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The best way to stop DDoS attacks

By Rene Paap, product marketing manager, A10 Networks | April 7, 2015
You need a faster, more immediate means of threat detection to prevent severe damage.

Experiencing a distributed denial-of-service (DDoS) attack is like having your home flood. Without warning, attackers can upend your enterprise. Every moment counts, but unfortunately by the time some DDoS solutions identify and report the attack, the damage is already done. You need a faster, more immediate means of threat detection to prevent severe damage. 

When a DDoS attack hits your network, a long time can pass before the security/network staff fully realizes it is actually a DDoS attack that is affecting the services, and not a failing server or application. Even more time may pass before the actual mitigation of the threat starts to take effect.

Volumetric attacks, though devastating, take a while before users and internal service monitoring systems notice their effects. Application layer attacks are much harder to detect, as they tend to fly under the detection radar because of their low-volume profile.

When mitigation starts too late, the damage may already be done: the firewall state table may be overwhelmed, causing reboots, or worse, it locks up, making the DDoS attack effective from the attacker's perspective. The service is no longer available to legitimate users.

Deployment Methods and Detection

A variety of methods allow security teams to gain insight into what's going on in a network. One of the more popular approaches is flow sampling as virtually all routers support some form of Flow technology, such as NetFlow, IPFIX, or sFlow. In this process, the router samples packets and exports a datagram containing information about that packet. This is commonly available technology, scales well, and is quite adequate to indicate trends in network traffic.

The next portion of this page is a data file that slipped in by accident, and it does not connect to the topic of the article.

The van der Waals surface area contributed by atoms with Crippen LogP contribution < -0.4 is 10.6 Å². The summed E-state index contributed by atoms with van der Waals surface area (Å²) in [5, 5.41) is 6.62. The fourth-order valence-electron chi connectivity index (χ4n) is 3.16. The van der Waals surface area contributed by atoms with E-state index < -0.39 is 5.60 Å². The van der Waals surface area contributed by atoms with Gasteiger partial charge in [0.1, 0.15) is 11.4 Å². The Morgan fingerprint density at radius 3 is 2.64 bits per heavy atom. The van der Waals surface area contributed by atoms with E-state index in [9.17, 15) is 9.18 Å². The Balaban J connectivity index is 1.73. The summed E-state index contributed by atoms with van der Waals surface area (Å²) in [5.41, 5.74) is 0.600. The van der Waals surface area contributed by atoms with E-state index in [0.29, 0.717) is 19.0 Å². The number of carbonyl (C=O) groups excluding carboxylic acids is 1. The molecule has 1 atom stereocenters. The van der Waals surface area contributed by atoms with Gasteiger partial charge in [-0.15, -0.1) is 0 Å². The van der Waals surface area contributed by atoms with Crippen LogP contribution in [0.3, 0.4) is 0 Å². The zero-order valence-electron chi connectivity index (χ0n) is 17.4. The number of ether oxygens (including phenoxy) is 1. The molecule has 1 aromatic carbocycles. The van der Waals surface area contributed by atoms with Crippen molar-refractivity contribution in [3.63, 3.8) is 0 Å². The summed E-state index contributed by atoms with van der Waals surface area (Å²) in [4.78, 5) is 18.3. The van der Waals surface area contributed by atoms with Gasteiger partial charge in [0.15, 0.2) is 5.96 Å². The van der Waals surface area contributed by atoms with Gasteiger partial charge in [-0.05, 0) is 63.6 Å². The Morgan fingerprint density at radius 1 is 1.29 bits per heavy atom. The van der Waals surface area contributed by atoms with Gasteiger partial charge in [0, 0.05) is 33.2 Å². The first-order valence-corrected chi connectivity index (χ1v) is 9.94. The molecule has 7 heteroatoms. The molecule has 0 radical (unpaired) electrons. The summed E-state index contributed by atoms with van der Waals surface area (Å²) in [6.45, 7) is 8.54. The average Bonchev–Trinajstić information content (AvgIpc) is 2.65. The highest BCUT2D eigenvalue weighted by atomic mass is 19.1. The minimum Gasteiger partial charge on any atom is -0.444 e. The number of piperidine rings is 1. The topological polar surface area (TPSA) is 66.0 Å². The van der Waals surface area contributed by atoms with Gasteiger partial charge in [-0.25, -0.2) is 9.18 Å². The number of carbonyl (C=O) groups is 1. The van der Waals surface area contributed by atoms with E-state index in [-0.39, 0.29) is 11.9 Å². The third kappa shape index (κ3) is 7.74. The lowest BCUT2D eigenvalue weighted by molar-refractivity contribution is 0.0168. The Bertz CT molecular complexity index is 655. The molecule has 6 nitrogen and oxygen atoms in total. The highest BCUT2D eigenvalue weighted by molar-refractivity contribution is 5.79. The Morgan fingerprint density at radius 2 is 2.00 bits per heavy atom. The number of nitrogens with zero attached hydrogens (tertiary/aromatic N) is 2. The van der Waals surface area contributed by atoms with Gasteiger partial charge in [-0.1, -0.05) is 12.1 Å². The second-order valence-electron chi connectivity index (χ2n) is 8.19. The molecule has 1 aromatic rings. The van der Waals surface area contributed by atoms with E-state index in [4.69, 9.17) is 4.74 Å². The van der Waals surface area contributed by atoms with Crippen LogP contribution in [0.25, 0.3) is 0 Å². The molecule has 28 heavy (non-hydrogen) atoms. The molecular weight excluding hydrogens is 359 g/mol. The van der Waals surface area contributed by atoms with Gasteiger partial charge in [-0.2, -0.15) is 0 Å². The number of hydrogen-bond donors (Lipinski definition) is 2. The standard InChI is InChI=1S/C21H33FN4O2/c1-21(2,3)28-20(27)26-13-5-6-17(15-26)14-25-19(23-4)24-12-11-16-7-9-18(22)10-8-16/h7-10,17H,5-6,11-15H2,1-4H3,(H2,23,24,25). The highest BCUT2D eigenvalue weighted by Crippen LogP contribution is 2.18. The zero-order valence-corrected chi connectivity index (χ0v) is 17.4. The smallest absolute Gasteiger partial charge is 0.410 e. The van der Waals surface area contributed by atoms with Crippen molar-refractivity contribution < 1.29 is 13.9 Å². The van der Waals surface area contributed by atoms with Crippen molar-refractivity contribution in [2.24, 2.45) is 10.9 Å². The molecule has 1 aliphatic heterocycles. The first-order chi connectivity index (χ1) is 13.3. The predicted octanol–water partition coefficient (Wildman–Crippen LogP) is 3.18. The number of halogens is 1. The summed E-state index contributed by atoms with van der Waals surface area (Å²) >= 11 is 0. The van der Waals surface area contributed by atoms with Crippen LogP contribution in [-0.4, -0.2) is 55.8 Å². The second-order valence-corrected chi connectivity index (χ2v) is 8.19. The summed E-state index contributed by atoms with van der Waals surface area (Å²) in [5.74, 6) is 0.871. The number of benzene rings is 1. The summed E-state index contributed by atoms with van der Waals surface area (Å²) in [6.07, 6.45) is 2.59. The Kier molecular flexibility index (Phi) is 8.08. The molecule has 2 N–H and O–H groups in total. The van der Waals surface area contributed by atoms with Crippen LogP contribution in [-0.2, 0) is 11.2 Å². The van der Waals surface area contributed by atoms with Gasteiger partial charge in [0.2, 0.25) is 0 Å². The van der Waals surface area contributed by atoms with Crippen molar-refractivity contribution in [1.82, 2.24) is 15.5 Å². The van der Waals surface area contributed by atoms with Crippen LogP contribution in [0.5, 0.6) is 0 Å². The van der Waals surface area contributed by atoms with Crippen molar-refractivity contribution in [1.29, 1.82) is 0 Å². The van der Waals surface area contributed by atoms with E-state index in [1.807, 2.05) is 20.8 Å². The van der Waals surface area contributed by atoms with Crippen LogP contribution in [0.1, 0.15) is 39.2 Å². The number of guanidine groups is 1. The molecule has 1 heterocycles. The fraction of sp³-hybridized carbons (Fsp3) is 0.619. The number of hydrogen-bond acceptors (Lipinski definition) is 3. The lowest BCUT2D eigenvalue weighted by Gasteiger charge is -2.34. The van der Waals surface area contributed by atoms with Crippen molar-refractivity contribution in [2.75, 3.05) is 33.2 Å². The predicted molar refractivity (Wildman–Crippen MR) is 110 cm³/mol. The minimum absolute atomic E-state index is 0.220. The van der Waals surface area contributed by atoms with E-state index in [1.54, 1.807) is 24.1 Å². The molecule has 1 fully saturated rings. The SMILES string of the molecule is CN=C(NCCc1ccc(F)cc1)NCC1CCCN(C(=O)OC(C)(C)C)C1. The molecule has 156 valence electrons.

For in-depth security analysis purposes, however, relying on samples is a serious concession; you miss a large piece of information as you only receive one packet out of a thousand, or worse. A flow analytics device has to evaluate the behavior of a traffic stream over a longer time period to be sure something is wrong, and to avoid false positives.

Common DDoS protection deployments use a flow analytics device, which reacts to the discovered incident by redirecting the victim's traffic to a mitigation device and telling it what action to take. This method scales well for gathering traffic to be analyzed, and the reactive model only redirects potentially bad traffic, which allows for some bandwidth oversubscription. But this is risky business as the mean time to mitigate can run into minutes.

For the most insightful detection and fastest mitigation, you can't beat in-path deployment of a high-performance DDoS mitigation device that is able to detect and mitigate immediately. In-path deployment allows for continuous processing of all incoming traffic (asymmetric) and possibly also the outgoing traffic (symmetric). This means the mitigation device can take immediate action, providing sub-second mitigation times. Care should be taken that the mitigation solution is able to scale with the uplink capacity, and the real-world performance during multi-vector attacks.

 

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